Over the last few years we are seeing more and more car manufacturers fitting diamond cut alloys to vehicles, they look great and give a bling feel to your most prized possession.  They cost more than standard painted alloys and some believe improve the look of your car.

As a company we have been repairing diamond cut alloys since 2004, that’s 9 years, and in those 9 years we have heard a lot of people’s opinions on what causes the corrosion and discolouration of these alloys.

The defects to Diamond Cut Alloys

Now back in the day these alloys were commonly only fitted to Mercedes, Chryslers and BMW M3s.  And if you’ve owned one of these vehicles fitted with this type of alloy you will know the outcome of the look of these wheels after owning them for a couple of years.  It’s not good!  They develop spider like cob webs under the coating that then turn black and eventually start to flake. This deformation of the alloy most commonly forms on the outer edge and centres of the central badge and bolt areas.

Diamond Cut Alloys Corrosion Issues and Warranty.

We have heard from customers that have owned their car for a few months, bought it brand new and spent an additional ££££’s to have the diamond cut alloys fitted to their car as an optional extra! (in my opinion an optional liability)for them to start to show signs of corrosion in the form of spidering and discolouration under the coating of the alloys with in the first year of purchase. Luckily for the owners,  if this happens in the fist few months of owning a brand new vehicle they are with in their 1 to 3 year warranty period, and can have their wheels replaced unless they have kerbed them. We will touch on this point later.

How the Manufacturer avoids replacing Diamond Cut Alloys under warranty

The warranty period varies dependant on who the manufacturer is.  A few years ago alloys would come under the body warranty and not the trim, giving you 3 -5 years warranty. More recently we have found that alloys are now coming under the trim warranty giving you 12 months warranty which is conveniently far less than the body warranty. We feel the manufacturers have found a way of getting rid of their problem of having to replace these alloys under warranty by placing them under the trim section.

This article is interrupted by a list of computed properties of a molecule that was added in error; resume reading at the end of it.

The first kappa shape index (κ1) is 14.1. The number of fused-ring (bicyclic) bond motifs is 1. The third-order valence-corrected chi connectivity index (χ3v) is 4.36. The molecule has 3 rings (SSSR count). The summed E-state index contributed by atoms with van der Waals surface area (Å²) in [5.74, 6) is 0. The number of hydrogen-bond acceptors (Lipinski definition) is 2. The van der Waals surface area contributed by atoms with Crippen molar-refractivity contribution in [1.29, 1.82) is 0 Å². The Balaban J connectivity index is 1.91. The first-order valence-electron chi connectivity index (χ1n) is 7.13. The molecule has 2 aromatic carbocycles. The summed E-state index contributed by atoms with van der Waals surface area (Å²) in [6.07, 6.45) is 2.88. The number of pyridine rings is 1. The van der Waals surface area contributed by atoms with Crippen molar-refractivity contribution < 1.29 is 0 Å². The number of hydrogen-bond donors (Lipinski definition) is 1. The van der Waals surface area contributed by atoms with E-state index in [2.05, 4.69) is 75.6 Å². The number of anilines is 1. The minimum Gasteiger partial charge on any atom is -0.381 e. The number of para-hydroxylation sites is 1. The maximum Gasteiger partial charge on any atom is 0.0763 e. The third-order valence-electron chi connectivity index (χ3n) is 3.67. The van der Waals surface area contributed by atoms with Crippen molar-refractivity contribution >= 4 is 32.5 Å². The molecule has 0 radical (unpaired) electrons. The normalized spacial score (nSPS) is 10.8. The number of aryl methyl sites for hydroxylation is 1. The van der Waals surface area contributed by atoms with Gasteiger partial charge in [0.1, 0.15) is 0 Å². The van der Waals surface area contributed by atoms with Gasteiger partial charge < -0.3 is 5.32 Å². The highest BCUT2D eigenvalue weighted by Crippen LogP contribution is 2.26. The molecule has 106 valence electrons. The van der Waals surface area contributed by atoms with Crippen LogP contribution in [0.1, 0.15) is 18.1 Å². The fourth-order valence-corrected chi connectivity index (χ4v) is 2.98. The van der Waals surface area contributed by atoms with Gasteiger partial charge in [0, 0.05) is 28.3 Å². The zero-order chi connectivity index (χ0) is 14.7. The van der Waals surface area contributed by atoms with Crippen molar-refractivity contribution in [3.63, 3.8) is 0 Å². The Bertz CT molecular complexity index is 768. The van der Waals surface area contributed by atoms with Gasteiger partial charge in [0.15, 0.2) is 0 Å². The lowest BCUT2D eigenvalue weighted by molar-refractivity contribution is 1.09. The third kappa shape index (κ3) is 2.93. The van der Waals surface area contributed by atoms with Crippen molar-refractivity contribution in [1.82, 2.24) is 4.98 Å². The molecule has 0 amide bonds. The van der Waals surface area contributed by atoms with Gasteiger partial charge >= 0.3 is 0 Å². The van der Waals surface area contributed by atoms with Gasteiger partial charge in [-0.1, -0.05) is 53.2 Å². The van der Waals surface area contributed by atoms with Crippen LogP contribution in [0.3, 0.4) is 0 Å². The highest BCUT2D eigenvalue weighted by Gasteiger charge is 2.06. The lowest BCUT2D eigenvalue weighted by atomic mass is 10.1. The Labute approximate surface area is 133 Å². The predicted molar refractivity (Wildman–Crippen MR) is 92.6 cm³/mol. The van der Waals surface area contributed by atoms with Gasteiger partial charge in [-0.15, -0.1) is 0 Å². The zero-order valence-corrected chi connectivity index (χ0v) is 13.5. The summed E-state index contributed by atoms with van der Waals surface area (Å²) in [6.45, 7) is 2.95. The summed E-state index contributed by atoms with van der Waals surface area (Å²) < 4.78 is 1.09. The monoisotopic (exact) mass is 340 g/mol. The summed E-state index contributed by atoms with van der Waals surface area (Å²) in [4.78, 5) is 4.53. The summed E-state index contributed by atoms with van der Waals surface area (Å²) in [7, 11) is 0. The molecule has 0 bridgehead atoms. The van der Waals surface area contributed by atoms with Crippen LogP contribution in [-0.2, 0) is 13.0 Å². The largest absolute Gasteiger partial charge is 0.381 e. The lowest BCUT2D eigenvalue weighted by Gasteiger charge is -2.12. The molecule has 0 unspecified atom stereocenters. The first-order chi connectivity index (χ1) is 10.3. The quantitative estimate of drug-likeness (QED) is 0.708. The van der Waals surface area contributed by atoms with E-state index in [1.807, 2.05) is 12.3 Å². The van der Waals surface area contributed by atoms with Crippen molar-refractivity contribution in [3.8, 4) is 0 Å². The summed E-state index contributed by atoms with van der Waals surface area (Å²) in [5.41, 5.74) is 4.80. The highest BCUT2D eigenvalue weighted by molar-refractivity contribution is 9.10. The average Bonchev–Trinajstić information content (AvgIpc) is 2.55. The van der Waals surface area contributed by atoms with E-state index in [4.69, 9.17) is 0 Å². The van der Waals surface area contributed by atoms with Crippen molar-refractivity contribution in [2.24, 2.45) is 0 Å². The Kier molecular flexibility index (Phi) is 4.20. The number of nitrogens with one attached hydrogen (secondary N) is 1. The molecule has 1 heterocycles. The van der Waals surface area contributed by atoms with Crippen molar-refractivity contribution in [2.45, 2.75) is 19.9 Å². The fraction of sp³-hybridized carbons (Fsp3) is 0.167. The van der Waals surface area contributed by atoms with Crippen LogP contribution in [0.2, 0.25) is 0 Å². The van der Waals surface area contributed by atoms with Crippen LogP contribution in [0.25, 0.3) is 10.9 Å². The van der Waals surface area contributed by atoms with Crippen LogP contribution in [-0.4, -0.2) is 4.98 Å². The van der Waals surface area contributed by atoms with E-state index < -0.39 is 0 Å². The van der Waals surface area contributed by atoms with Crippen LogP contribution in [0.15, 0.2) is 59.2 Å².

A nice get out for the manufacturer is if you have kerbed your alloys, they claim that the corrosion or the discolouration is due to the fact that you have kerbed your alloy, even though the kerb damage is located to the outer rim of your alloy and the corrosion/discolouration of the diamond cut alloy is located around the inner centre of the wheel nut area, a fair old distance from the damage! This is another feeble get out.

Quite clearly there is a manufacturing fault with diamond cut alloys. The manufactures need to address this issue.

What causes the little white spidering that appears more commonly on the outer edge of the alloy and around the wheel bolt areas?

In order to answer this question you need to understand the make up of these alloys. Now the face of the alloy is lathed so if you look closely you will see little lines going around the face of the alloy.  The inner parts and sides of the spokes are painted and lacquered. Now there is a lot of hear say about the coating that is placed on top of the machine finished face of the alloys and we believe this is a plastic coating, not a powder coat or a wet lacquered finish. If any one has technical knowledge of the coated surface and not an opinion we would love to hear from you.

Once you break the seal of the coating the spider effects start to appear. Now there are many ways that this coating can be broken. When you have a new tyre fitted they use an arm to lever the tyre into place this arm is placed behind and under the alloy, possibly breaking the plastic coating allowing water ingress into the edges of the alloys. The spider effect around the wheel bolts is where the bolts have probably been removed with a high impact ratchet gun which may have slightly caught the alloy creating an opening in the plastic coating, or where the badges have been removed using a flat head screw driver.

Your Nightmare Stories

Over the years we have heard all sorts of nightmare stories from our customers relating to diamond cut alloys, we have tried to help out by offering letters of expertise as to why the damage has happened in order to help with the warranty claim.

We would love to hear your stories and experiences with your local car dealerships and manufacturers relating to your diamond cut alloys

Warranty Goodwill Gestures

Remember a car dealership can offer a goodwill warranty gesture this is negotiated with the manufacturer and it is in our opinion that corrosion on diamond cut alloys warrants some good will from the manufactures and dealerships.

All in all we recommend steering well clear of diamond cut alloys and opting for the standard painted ones.

Article by Steven Lewer-Sotirou